A Valentine sensory bin with Berry Berry Kix and conversation hearts.
A rainbow rice sensory bin for St. Patrick's Day.
You can learn how to make your own rainbow rice sensory bin here (and it doesn't have to be for St. Patrick's Day!).

Cork Toss

Okay, don't judge, but we just so happen to have a lot of corks lying around this house.  One evening when the Jersey Momma's Boy was bored, I asked him to dump my corks into a new container for me (why do we save them?  I don't know, but they have all of those neat cork holders on the market, so I gladly oblige). This quickly escalated into a game of cork tossing into a big bucket that I found in the laundry room.  Who knew corks could be so much fun?  You can also make things with corks, including little animals with googly eyes and glue (like this one pictured from TheHomelessFinch), but I don't know if you want to take it that far.

photo from

Indoor Scavenger Hunt

This works great if you have several children in your family.  For younger kids, you can draw pictures of what you want them to find.  But for older kids, you can make a checklist of what they have to retrieve.  Be sure to state your rules and give your kids a drop off location for their goodies, otherwise they'll be bringing them to you every five seconds saying, "I found this, now what?"  It's up to you if you want to have prizes or some kind of reward at the end (prizes can be something as simple as an ice cream sundae or hot chocolate).  If you don't feel like making your own scavenger hunt, you can print one out for free from MyKidsTime.

image courtesy of

Can You Find Me?

I like to play this game outdoors in the summer, but you can do it in the winter, too.  Last year I painted a rock to look like a bumble bee (you can also do a ladybug or something else with bright colors).  Then I would hide her in somewhere in the yard and my son would have to find her.  But this game works indoors, too.  Don't worry, you don't have to go painting rocks.  You can choose a favorite stuffed animal or a toy- hide it somewhere in the house and see if your kids can find it.  If they find it too quickly, hide it in a more challenging spot or hide several items.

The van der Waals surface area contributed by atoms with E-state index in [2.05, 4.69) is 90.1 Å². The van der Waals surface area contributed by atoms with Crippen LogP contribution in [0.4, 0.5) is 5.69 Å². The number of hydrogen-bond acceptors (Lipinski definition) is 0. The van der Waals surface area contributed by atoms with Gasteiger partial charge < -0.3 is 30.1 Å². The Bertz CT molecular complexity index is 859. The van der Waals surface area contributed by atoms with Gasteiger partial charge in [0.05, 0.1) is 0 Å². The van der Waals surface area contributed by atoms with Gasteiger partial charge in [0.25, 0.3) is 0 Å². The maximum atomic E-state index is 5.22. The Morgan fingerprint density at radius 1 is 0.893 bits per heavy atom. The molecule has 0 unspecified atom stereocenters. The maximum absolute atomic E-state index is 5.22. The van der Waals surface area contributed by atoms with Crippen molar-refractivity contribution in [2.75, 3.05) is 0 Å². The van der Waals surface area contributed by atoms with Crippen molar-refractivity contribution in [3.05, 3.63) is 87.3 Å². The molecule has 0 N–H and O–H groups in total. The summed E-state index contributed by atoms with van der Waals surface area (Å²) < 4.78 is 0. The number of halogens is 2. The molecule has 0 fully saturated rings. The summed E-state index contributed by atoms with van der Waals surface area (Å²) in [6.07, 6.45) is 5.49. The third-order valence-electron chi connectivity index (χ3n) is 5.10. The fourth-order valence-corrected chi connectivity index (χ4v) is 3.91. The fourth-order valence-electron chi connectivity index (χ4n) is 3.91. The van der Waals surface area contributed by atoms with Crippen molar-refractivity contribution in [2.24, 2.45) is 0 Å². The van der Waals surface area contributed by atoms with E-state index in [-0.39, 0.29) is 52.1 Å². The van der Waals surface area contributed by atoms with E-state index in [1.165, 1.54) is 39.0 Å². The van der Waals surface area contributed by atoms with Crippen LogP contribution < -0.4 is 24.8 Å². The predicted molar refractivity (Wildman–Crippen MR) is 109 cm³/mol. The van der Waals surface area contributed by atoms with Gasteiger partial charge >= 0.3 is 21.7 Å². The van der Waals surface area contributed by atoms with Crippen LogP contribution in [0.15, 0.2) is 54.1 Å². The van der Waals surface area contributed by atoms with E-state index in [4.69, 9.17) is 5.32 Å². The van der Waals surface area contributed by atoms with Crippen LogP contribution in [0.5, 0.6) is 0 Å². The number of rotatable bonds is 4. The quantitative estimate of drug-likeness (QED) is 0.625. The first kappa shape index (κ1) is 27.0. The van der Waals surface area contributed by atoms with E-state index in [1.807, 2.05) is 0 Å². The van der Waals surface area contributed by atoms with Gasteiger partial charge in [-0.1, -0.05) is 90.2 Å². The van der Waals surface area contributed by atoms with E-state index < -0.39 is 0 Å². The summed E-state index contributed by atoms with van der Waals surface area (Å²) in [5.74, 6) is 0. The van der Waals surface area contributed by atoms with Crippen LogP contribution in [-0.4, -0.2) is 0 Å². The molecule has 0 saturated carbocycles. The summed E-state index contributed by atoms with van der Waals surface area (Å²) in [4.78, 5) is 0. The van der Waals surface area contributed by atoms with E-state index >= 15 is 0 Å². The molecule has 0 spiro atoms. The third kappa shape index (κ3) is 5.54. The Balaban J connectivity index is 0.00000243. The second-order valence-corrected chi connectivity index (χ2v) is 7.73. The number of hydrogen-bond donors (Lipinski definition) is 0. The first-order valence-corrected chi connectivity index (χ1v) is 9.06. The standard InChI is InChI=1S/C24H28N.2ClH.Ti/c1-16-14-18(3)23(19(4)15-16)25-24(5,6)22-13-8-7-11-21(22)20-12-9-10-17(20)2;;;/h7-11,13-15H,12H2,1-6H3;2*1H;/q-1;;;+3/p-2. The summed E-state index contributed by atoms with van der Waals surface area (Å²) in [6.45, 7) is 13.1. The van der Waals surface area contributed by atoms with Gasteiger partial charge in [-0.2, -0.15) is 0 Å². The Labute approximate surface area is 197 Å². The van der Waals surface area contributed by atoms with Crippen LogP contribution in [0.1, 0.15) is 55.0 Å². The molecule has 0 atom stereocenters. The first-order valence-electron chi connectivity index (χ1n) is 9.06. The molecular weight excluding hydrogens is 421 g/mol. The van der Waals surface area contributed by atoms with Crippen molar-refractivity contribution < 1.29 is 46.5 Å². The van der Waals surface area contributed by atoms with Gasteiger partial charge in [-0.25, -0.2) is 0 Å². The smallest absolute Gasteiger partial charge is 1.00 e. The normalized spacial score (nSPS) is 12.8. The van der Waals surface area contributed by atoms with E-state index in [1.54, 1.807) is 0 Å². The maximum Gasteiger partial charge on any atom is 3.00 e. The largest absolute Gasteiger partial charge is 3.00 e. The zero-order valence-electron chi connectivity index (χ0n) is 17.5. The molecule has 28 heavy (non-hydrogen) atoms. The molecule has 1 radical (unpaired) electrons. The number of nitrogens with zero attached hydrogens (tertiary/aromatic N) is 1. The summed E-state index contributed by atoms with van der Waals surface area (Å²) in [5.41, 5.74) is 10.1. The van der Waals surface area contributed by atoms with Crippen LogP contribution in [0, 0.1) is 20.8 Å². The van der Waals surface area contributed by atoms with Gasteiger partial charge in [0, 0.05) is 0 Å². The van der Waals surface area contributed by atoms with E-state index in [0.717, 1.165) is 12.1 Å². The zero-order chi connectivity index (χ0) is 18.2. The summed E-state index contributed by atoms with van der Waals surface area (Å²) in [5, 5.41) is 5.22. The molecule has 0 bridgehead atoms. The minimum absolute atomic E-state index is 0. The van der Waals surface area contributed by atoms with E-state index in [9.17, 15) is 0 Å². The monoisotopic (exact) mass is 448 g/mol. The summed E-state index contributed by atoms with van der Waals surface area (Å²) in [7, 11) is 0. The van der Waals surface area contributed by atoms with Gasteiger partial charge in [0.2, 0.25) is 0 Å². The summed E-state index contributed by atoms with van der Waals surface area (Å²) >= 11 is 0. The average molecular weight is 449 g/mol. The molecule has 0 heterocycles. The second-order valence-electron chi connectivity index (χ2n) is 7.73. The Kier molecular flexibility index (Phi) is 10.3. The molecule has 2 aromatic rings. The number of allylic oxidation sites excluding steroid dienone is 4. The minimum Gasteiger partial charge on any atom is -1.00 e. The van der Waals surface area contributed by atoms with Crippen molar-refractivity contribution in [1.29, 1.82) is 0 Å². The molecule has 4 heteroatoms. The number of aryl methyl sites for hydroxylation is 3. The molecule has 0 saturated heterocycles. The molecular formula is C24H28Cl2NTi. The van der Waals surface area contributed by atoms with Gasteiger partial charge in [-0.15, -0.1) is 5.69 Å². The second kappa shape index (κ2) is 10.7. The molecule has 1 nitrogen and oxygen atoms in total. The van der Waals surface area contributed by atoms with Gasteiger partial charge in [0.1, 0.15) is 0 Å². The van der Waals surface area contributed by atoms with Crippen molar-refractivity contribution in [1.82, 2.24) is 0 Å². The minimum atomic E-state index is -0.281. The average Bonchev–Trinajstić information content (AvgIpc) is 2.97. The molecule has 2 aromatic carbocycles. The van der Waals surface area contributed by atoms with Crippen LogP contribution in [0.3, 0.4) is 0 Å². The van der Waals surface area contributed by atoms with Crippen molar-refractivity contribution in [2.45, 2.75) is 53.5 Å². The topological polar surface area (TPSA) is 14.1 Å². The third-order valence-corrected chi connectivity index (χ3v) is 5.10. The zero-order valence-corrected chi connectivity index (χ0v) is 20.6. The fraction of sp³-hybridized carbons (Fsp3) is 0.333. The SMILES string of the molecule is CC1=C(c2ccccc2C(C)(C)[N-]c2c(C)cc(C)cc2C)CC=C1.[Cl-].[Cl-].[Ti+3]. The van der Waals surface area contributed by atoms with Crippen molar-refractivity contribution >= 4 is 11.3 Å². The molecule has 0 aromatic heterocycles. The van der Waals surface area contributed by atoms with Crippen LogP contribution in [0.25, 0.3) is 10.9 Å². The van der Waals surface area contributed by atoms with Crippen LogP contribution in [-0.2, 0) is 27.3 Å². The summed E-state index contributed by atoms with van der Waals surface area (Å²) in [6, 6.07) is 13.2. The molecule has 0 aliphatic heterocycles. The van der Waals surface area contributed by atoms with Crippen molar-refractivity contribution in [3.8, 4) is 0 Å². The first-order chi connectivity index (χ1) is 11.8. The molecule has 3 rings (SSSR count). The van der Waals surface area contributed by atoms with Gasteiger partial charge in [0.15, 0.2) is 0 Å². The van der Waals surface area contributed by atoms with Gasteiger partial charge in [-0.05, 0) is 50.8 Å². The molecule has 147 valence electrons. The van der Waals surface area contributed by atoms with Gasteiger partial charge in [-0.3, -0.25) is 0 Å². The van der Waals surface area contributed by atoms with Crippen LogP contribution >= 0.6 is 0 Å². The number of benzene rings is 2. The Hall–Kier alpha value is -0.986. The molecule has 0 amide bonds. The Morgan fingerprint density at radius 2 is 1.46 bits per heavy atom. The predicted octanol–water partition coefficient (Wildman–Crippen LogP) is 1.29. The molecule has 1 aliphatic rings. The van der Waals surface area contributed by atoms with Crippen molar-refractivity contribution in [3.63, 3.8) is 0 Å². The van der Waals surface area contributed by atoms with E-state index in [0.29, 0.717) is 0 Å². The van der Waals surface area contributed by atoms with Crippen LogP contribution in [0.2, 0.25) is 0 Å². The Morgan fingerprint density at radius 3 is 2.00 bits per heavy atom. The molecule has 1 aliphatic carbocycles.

Bumble Bee stone that I painted for hiding outdoors (or indoors!)

When All Else Fails

When all else fails and the kids are still bored, think outside the box!

-One year all my son wanted to do was stand at the kitchen sink and play with the water, pots and pans (dirty ones, no less!).

-You can whip out some plain old paper plates and let them create masks and faces with markers or paint.

-Have any old balloons lying around for party purposes?  Blow up a whole bunch and toss them around!

-Pull out the Play-doh but consider using some old kitchen tools or other weird objects to play with.  My son actually used to like dragging his monster trucks through Play-doh!

You can also make one of these measuring sticks with an old paint stirrer!

Thursday, January 22, 2015

What is the DaVinci Science Center? A Jersey Momma Review

This is the first time I visited a family friendly location as a homeroom mom and chaperone.  My first real field trip as a chaperone!  I was honored and excited to do the job.  On trips like these, I am usually the chauffer/mom/planner.  This one, I was just the chaperone.  So I didn't have anything to do with buying tickets or getting us there or anything.  And for once, that was pretty nice!  Although riding the school bus was not my favorite part of the trip.